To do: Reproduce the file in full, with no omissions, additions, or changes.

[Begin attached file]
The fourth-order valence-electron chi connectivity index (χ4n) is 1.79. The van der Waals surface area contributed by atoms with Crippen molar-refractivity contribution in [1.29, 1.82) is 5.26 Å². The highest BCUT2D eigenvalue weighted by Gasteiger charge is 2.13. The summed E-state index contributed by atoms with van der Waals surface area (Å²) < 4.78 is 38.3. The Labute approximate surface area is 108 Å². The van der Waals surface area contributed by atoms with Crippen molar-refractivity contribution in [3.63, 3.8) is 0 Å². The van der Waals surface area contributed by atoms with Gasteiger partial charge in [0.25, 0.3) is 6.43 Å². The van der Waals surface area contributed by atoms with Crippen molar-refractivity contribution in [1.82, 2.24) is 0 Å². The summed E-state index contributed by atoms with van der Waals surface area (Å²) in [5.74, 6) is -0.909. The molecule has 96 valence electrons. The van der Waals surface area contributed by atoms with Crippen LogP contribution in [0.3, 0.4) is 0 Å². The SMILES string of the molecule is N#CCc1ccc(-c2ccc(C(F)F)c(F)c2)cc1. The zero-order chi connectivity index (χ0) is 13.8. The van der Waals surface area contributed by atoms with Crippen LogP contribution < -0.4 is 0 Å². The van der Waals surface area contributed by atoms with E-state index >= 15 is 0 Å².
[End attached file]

The fourth-order valence-electron chi connectivity index (χ4n) is 1.79. The van der Waals surface area contributed by atoms with Crippen molar-refractivity contribution in [1.29, 1.82) is 5.26 Å². The highest BCUT2D eigenvalue weighted by Gasteiger charge is 2.13. The summed E-state index contributed by atoms with van der Waals surface area (Å²) < 4.78 is 38.3. The Labute approximate surface area is 108 Å². The van der Waals surface area contributed by atoms with Crippen molar-refractivity contribution in [3.63, 3.8) is 0 Å². The van der Waals surface area contributed by atoms with Gasteiger partial charge in [0.25, 0.3) is 6.43 Å². The van der Waals surface area contributed by atoms with Crippen molar-refractivity contribution in [1.82, 2.24) is 0 Å². The summed E-state index contributed by atoms with van der Waals surface area (Å²) in [5.74, 6) is -0.909. The molecule has 96 valence electrons. The van der Waals surface area contributed by atoms with Crippen LogP contribution in [0.3, 0.4) is 0 Å². The SMILES string of the molecule is N#CCc1ccc(-c2ccc(C(F)F)c(F)c2)cc1. The zero-order chi connectivity index (χ0) is 13.8. The van der Waals surface area contributed by atoms with Crippen LogP contribution < -0.4 is 0 Å². The van der Waals surface area contributed by atoms with E-state index >= 15 is 0 Å².